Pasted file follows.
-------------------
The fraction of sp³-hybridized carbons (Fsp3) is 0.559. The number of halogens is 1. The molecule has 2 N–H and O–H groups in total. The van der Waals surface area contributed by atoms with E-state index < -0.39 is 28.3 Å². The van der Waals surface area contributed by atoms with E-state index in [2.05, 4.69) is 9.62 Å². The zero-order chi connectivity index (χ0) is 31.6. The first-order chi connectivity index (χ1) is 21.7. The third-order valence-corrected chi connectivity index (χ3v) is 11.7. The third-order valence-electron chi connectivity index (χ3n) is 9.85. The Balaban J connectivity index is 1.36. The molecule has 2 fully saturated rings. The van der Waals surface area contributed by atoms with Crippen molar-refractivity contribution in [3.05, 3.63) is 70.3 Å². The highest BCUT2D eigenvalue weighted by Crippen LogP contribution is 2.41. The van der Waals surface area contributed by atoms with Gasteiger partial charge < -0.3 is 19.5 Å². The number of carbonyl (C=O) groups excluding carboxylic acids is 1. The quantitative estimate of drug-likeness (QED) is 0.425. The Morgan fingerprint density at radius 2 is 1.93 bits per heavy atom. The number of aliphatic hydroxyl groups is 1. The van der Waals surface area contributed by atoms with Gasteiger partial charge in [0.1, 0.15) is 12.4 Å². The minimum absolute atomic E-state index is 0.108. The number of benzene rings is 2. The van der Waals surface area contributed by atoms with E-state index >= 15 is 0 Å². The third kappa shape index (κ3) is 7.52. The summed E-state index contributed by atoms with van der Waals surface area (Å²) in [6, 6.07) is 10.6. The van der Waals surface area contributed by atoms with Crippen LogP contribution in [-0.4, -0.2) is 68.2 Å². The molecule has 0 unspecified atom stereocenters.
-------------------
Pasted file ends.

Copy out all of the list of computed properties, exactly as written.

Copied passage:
The fraction of sp³-hybridized carbons (Fsp3) is 0.559. The number of halogens is 1. The molecule has 2 N–H and O–H groups in total. The van der Waals surface area contributed by atoms with E-state index < -0.39 is 28.3 Å². The van der Waals surface area contributed by atoms with E-state index in [2.05, 4.69) is 9.62 Å². The zero-order chi connectivity index (χ0) is 31.6. The first-order chi connectivity index (χ1) is 21.7. The third-order valence-corrected chi connectivity index (χ3v) is 11.7. The third-order valence-electron chi connectivity index (χ3n) is 9.85. The Balaban J connectivity index is 1.36. The molecule has 2 fully saturated rings. The van der Waals surface area contributed by atoms with Crippen molar-refractivity contribution in [3.05, 3.63) is 70.3 Å². The highest BCUT2D eigenvalue weighted by Crippen LogP contribution is 2.41. The van der Waals surface area contributed by atoms with Gasteiger partial charge < -0.3 is 19.5 Å². The number of carbonyl (C=O) groups excluding carboxylic acids is 1. The quantitative estimate of drug-likeness (QED) is 0.425. The Morgan fingerprint density at radius 2 is 1.93 bits per heavy atom. The number of aliphatic hydroxyl groups is 1. The van der Waals surface area contributed by atoms with Gasteiger partial charge in [0.1, 0.15) is 12.4 Å². The minimum absolute atomic E-state index is 0.108. The number of benzene rings is 2. The van der Waals surface area contributed by atoms with E-state index >= 15 is 0 Å². The third kappa shape index (κ3) is 7.52. The summed E-state index contributed by atoms with van der Waals surface area (Å²) in [6, 6.07) is 10.6. The van der Waals surface area contributed by atoms with Crippen LogP contribution in [-0.4, -0.2) is 68.2 Å². The molecule has 0 unspecified atom stereocenters.